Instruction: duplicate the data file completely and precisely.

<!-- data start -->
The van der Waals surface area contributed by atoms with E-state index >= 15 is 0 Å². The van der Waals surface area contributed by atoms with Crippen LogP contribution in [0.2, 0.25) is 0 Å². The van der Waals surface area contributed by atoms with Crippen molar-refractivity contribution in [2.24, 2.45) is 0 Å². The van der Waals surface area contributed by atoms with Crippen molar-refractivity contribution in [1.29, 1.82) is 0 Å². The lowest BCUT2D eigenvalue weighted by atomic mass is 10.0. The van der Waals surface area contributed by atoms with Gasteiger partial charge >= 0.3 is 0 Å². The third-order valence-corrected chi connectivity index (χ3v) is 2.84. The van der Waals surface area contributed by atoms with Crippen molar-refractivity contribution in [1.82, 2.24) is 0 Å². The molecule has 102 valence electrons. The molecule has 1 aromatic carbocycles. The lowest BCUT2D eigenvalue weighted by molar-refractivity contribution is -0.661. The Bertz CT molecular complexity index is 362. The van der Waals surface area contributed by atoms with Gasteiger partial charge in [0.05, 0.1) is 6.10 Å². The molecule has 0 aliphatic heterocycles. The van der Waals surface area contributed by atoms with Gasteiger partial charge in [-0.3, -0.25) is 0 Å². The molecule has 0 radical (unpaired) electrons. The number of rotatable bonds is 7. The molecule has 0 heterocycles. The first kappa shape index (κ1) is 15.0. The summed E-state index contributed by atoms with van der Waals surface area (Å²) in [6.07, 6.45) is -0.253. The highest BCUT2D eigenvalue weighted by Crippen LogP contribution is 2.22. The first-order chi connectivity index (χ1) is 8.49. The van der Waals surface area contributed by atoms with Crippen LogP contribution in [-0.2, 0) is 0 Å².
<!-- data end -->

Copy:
The van der Waals surface area contributed by atoms with E-state index >= 15 is 0 Å². The van der Waals surface area contributed by atoms with Crippen LogP contribution in [0.2, 0.25) is 0 Å². The van der Waals surface area contributed by atoms with Crippen molar-refractivity contribution in [2.24, 2.45) is 0 Å². The van der Waals surface area contributed by atoms with Crippen molar-refractivity contribution in [1.29, 1.82) is 0 Å². The lowest BCUT2D eigenvalue weighted by atomic mass is 10.0. The van der Waals surface area contributed by atoms with Gasteiger partial charge >= 0.3 is 0 Å². The third-order valence-corrected chi connectivity index (χ3v) is 2.84. The van der Waals surface area contributed by atoms with Crippen molar-refractivity contribution in [1.82, 2.24) is 0 Å². The molecule has 102 valence electrons. The molecule has 1 aromatic carbocycles. The lowest BCUT2D eigenvalue weighted by molar-refractivity contribution is -0.661. The Bertz CT molecular complexity index is 362. The van der Waals surface area contributed by atoms with Gasteiger partial charge in [0.05, 0.1) is 6.10 Å². The molecule has 0 aliphatic heterocycles. The van der Waals surface area contributed by atoms with Gasteiger partial charge in [-0.3, -0.25) is 0 Å². The molecule has 0 radical (unpaired) electrons. The number of rotatable bonds is 7. The molecule has 0 heterocycles. The first kappa shape index (κ1) is 15.0. The summed E-state index contributed by atoms with van der Waals surface area (Å²) in [6.07, 6.45) is -0.253. The highest BCUT2D eigenvalue weighted by Crippen LogP contribution is 2.22. The first-order chi connectivity index (χ1) is 8.49. The van der Waals surface area contributed by atoms with Crippen LogP contribution in [-0.2, 0) is 0 Å².